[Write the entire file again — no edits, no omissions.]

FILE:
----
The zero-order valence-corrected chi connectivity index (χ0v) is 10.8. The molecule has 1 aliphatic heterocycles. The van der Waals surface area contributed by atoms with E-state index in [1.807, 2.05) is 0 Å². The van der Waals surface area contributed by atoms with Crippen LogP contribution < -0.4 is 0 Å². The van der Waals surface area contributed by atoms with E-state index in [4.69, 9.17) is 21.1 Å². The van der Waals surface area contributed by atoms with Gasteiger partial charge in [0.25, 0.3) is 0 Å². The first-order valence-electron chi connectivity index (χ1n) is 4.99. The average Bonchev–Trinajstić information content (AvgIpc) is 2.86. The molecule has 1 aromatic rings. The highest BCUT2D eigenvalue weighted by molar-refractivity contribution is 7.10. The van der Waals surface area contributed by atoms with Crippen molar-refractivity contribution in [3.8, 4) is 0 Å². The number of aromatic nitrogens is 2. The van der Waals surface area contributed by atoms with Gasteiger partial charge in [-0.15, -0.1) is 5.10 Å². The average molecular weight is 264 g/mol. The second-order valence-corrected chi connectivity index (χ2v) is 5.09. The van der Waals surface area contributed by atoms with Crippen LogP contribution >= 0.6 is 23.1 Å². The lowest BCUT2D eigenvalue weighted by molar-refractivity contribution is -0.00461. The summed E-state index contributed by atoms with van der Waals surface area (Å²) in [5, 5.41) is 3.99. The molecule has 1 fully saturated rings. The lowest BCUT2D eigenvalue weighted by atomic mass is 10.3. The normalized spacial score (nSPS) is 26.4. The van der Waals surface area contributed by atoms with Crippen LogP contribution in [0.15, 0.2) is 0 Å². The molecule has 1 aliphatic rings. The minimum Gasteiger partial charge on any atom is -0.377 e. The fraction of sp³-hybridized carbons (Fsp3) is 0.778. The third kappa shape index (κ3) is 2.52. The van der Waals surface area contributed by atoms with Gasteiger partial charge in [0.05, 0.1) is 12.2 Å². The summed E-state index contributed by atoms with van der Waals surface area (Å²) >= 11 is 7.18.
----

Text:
The zero-order valence-corrected chi connectivity index (χ0v) is 10.8. The molecule has 1 aliphatic heterocycles. The van der Waals surface area contributed by atoms with E-state index in [1.807, 2.05) is 0 Å². The van der Waals surface area contributed by atoms with Crippen LogP contribution < -0.4 is 0 Å². The van der Waals surface area contributed by atoms with E-state index in [4.69, 9.17) is 21.1 Å². The van der Waals surface area contributed by atoms with Gasteiger partial charge in [0.25, 0.3) is 0 Å². The first-order valence-electron chi connectivity index (χ1n) is 4.99. The average Bonchev–Trinajstić information content (AvgIpc) is 2.86. The molecule has 1 aromatic rings. The highest BCUT2D eigenvalue weighted by molar-refractivity contribution is 7.10. The van der Waals surface area contributed by atoms with Crippen molar-refractivity contribution in [3.8, 4) is 0 Å². The number of aromatic nitrogens is 2. The van der Waals surface area contributed by atoms with Gasteiger partial charge in [-0.15, -0.1) is 5.10 Å². The average molecular weight is 264 g/mol. The second-order valence-corrected chi connectivity index (χ2v) is 5.09. The van der Waals surface area contributed by atoms with Crippen LogP contribution >= 0.6 is 23.1 Å². The lowest BCUT2D eigenvalue weighted by molar-refractivity contribution is -0.00461. The summed E-state index contributed by atoms with van der Waals surface area (Å²) in [5, 5.41) is 3.99. The molecule has 1 fully saturated rings. The lowest BCUT2D eigenvalue weighted by atomic mass is 10.3. The normalized spacial score (nSPS) is 26.4. The van der Waals surface area contributed by atoms with Crippen LogP contribution in [0.15, 0.2) is 0 Å². The molecule has 1 aliphatic rings. The minimum Gasteiger partial charge on any atom is -0.377 e. The fraction of sp³-hybridized carbons (Fsp3) is 0.778. The third kappa shape index (κ3) is 2.52. The van der Waals surface area contributed by atoms with Gasteiger partial charge in [0.05, 0.1) is 12.2 Å². The summed E-state index contributed by atoms with van der Waals surface area (Å²) >= 11 is 7.18.